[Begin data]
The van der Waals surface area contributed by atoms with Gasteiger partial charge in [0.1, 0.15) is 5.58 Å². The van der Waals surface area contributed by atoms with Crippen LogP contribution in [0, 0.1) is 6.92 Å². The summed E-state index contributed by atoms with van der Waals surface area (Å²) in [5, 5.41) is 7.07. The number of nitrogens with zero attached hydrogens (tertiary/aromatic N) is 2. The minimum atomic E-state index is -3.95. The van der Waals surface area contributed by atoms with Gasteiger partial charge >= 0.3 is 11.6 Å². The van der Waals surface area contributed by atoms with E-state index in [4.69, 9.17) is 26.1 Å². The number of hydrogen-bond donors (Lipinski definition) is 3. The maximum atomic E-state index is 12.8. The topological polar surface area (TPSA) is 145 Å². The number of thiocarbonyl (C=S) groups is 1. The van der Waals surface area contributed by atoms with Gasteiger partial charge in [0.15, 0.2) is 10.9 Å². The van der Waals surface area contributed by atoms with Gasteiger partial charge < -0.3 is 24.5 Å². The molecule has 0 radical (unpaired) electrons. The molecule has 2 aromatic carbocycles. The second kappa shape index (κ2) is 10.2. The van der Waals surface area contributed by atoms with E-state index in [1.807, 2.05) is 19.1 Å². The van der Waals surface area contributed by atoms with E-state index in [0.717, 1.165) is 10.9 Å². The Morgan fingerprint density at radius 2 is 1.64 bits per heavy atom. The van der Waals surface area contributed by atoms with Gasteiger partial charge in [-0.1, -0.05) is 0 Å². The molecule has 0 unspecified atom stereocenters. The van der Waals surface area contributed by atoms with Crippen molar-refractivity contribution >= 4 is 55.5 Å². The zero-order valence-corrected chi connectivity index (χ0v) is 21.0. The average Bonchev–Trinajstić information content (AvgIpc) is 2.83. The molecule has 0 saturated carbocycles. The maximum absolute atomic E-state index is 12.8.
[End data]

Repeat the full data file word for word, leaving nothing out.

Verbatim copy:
The van der Waals surface area contributed by atoms with Gasteiger partial charge in [0.1, 0.15) is 5.58 Å². The van der Waals surface area contributed by atoms with Crippen LogP contribution in [0, 0.1) is 6.92 Å². The summed E-state index contributed by atoms with van der Waals surface area (Å²) in [5, 5.41) is 7.07. The number of nitrogens with zero attached hydrogens (tertiary/aromatic N) is 2. The minimum atomic E-state index is -3.95. The van der Waals surface area contributed by atoms with Gasteiger partial charge >= 0.3 is 11.6 Å². The van der Waals surface area contributed by atoms with E-state index in [4.69, 9.17) is 26.1 Å². The number of hydrogen-bond donors (Lipinski definition) is 3. The maximum atomic E-state index is 12.8. The topological polar surface area (TPSA) is 145 Å². The number of thiocarbonyl (C=S) groups is 1. The van der Waals surface area contributed by atoms with Gasteiger partial charge in [0.15, 0.2) is 10.9 Å². The van der Waals surface area contributed by atoms with Gasteiger partial charge < -0.3 is 24.5 Å². The molecule has 0 radical (unpaired) electrons. The molecule has 2 aromatic carbocycles. The second kappa shape index (κ2) is 10.2. The van der Waals surface area contributed by atoms with E-state index in [1.807, 2.05) is 19.1 Å². The van der Waals surface area contributed by atoms with E-state index in [0.717, 1.165) is 10.9 Å². The Morgan fingerprint density at radius 2 is 1.64 bits per heavy atom. The van der Waals surface area contributed by atoms with Gasteiger partial charge in [-0.1, -0.05) is 0 Å². The molecule has 0 unspecified atom stereocenters. The van der Waals surface area contributed by atoms with Crippen molar-refractivity contribution >= 4 is 55.5 Å². The zero-order valence-corrected chi connectivity index (χ0v) is 21.0. The average Bonchev–Trinajstić information content (AvgIpc) is 2.83. The molecule has 0 saturated carbocycles. The maximum absolute atomic E-state index is 12.8.